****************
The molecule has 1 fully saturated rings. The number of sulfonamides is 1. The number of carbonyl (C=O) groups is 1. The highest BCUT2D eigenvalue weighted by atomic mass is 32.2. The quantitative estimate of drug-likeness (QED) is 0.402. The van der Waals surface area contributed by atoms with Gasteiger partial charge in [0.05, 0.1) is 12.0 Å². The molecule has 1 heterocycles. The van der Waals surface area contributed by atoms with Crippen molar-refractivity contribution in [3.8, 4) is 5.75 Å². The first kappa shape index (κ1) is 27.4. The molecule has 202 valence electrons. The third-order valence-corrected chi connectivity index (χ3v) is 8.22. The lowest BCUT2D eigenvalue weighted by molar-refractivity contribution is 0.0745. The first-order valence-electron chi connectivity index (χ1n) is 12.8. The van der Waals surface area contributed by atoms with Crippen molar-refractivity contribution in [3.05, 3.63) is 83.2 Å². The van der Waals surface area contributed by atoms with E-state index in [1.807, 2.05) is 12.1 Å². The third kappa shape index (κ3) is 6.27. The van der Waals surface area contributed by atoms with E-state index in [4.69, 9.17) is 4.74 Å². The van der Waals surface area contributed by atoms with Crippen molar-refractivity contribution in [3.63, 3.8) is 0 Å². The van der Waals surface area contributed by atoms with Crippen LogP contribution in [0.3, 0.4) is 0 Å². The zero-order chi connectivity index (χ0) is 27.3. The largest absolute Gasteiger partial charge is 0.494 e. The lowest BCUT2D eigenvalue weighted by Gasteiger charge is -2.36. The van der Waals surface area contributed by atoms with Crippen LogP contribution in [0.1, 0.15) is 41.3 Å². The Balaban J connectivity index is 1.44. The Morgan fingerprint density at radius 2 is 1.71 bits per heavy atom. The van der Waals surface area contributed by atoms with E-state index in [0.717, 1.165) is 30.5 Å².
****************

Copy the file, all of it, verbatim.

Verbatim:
The molecule has 1 fully saturated rings. The number of sulfonamides is 1. The number of carbonyl (C=O) groups is 1. The highest BCUT2D eigenvalue weighted by atomic mass is 32.2. The quantitative estimate of drug-likeness (QED) is 0.402. The van der Waals surface area contributed by atoms with Gasteiger partial charge in [0.05, 0.1) is 12.0 Å². The molecule has 1 heterocycles. The van der Waals surface area contributed by atoms with Crippen molar-refractivity contribution in [3.8, 4) is 5.75 Å². The first kappa shape index (κ1) is 27.4. The molecule has 202 valence electrons. The third-order valence-corrected chi connectivity index (χ3v) is 8.22. The lowest BCUT2D eigenvalue weighted by molar-refractivity contribution is 0.0745. The first-order valence-electron chi connectivity index (χ1n) is 12.8. The van der Waals surface area contributed by atoms with Crippen molar-refractivity contribution in [3.05, 3.63) is 83.2 Å². The van der Waals surface area contributed by atoms with E-state index in [1.807, 2.05) is 12.1 Å². The third kappa shape index (κ3) is 6.27. The van der Waals surface area contributed by atoms with E-state index in [4.69, 9.17) is 4.74 Å². The van der Waals surface area contributed by atoms with Crippen molar-refractivity contribution in [3.63, 3.8) is 0 Å². The van der Waals surface area contributed by atoms with Crippen LogP contribution in [0.3, 0.4) is 0 Å². The zero-order chi connectivity index (χ0) is 27.3. The largest absolute Gasteiger partial charge is 0.494 e. The lowest BCUT2D eigenvalue weighted by Gasteiger charge is -2.36. The van der Waals surface area contributed by atoms with Crippen LogP contribution in [0.1, 0.15) is 41.3 Å². The Balaban J connectivity index is 1.44. The Morgan fingerprint density at radius 2 is 1.71 bits per heavy atom. The van der Waals surface area contributed by atoms with E-state index in [0.717, 1.165) is 30.5 Å².